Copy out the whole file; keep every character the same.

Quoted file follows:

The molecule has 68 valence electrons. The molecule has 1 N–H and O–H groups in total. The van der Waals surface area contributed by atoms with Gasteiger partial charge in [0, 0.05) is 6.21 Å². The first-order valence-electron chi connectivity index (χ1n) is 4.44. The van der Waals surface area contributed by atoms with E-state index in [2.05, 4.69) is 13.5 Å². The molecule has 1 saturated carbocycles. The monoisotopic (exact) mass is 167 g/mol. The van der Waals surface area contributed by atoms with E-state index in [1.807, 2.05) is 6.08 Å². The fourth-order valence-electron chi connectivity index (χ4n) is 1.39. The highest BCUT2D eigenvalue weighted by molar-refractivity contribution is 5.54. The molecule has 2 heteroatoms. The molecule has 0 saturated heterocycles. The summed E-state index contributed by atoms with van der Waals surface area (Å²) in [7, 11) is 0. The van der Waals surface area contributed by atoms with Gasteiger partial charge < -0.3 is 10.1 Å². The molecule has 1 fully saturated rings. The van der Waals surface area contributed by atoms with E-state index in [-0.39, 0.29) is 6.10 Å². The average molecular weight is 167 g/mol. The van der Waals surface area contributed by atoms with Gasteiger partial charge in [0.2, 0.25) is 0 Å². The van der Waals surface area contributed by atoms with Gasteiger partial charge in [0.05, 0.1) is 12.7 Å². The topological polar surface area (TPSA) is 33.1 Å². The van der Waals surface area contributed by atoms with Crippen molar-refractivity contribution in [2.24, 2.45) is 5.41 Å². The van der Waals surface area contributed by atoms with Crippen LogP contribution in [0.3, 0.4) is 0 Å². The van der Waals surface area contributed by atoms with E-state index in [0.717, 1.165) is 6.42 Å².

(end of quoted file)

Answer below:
The molecule has 68 valence electrons. The molecule has 1 N–H and O–H groups in total. The van der Waals surface area contributed by atoms with Gasteiger partial charge in [0, 0.05) is 6.21 Å². The first-order valence-electron chi connectivity index (χ1n) is 4.44. The van der Waals surface area contributed by atoms with E-state index in [2.05, 4.69) is 13.5 Å². The molecule has 1 saturated carbocycles. The monoisotopic (exact) mass is 167 g/mol. The van der Waals surface area contributed by atoms with E-state index in [1.807, 2.05) is 6.08 Å². The fourth-order valence-electron chi connectivity index (χ4n) is 1.39. The highest BCUT2D eigenvalue weighted by molar-refractivity contribution is 5.54. The molecule has 2 heteroatoms. The molecule has 0 saturated heterocycles. The summed E-state index contributed by atoms with van der Waals surface area (Å²) in [7, 11) is 0. The van der Waals surface area contributed by atoms with Gasteiger partial charge < -0.3 is 10.1 Å². The molecule has 1 fully saturated rings. The van der Waals surface area contributed by atoms with E-state index in [-0.39, 0.29) is 6.10 Å². The average molecular weight is 167 g/mol. The van der Waals surface area contributed by atoms with Gasteiger partial charge in [0.2, 0.25) is 0 Å². The van der Waals surface area contributed by atoms with Gasteiger partial charge in [0.05, 0.1) is 12.7 Å². The topological polar surface area (TPSA) is 33.1 Å². The van der Waals surface area contributed by atoms with Crippen molar-refractivity contribution in [2.24, 2.45) is 5.41 Å². The van der Waals surface area contributed by atoms with Crippen LogP contribution in [0.3, 0.4) is 0 Å². The van der Waals surface area contributed by atoms with E-state index in [0.717, 1.165) is 6.42 Å².